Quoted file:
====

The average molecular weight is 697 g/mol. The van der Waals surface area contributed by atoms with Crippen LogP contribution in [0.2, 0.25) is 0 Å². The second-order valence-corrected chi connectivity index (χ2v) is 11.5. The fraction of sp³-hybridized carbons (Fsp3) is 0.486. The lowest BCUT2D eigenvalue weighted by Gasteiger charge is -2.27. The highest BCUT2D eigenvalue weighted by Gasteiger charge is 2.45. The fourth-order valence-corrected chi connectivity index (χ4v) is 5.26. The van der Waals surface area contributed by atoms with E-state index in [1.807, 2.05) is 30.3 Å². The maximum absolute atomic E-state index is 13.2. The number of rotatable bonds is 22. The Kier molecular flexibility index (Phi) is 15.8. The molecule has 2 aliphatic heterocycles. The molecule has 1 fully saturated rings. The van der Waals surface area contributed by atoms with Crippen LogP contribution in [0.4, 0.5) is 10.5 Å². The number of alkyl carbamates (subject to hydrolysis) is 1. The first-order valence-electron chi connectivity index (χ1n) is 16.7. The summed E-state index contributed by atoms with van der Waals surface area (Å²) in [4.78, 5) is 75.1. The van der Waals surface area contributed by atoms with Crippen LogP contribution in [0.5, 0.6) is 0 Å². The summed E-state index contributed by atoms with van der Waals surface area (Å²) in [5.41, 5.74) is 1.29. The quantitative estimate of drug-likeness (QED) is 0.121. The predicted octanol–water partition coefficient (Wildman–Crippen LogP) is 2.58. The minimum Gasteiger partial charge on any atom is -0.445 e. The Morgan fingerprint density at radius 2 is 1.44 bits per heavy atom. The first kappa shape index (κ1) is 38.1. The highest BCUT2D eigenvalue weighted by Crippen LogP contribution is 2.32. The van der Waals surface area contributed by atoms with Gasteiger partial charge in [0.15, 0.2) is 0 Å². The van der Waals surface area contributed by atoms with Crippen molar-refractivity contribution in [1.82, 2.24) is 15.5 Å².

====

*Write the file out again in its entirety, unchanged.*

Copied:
The average molecular weight is 697 g/mol. The van der Waals surface area contributed by atoms with Crippen LogP contribution in [0.2, 0.25) is 0 Å². The second-order valence-corrected chi connectivity index (χ2v) is 11.5. The fraction of sp³-hybridized carbons (Fsp3) is 0.486. The lowest BCUT2D eigenvalue weighted by Gasteiger charge is -2.27. The highest BCUT2D eigenvalue weighted by Gasteiger charge is 2.45. The fourth-order valence-corrected chi connectivity index (χ4v) is 5.26. The van der Waals surface area contributed by atoms with E-state index in [1.807, 2.05) is 30.3 Å². The maximum absolute atomic E-state index is 13.2. The number of rotatable bonds is 22. The Kier molecular flexibility index (Phi) is 15.8. The molecule has 2 aliphatic heterocycles. The molecule has 1 fully saturated rings. The van der Waals surface area contributed by atoms with Crippen LogP contribution in [0.4, 0.5) is 10.5 Å². The number of alkyl carbamates (subject to hydrolysis) is 1. The first-order valence-electron chi connectivity index (χ1n) is 16.7. The summed E-state index contributed by atoms with van der Waals surface area (Å²) in [4.78, 5) is 75.1. The van der Waals surface area contributed by atoms with Crippen LogP contribution in [0.5, 0.6) is 0 Å². The summed E-state index contributed by atoms with van der Waals surface area (Å²) in [5.41, 5.74) is 1.29. The quantitative estimate of drug-likeness (QED) is 0.121. The predicted octanol–water partition coefficient (Wildman–Crippen LogP) is 2.58. The minimum Gasteiger partial charge on any atom is -0.445 e. The Morgan fingerprint density at radius 2 is 1.44 bits per heavy atom. The first kappa shape index (κ1) is 38.1. The highest BCUT2D eigenvalue weighted by Crippen LogP contribution is 2.32. The van der Waals surface area contributed by atoms with Gasteiger partial charge in [0.15, 0.2) is 0 Å². The van der Waals surface area contributed by atoms with Crippen molar-refractivity contribution in [1.82, 2.24) is 15.5 Å².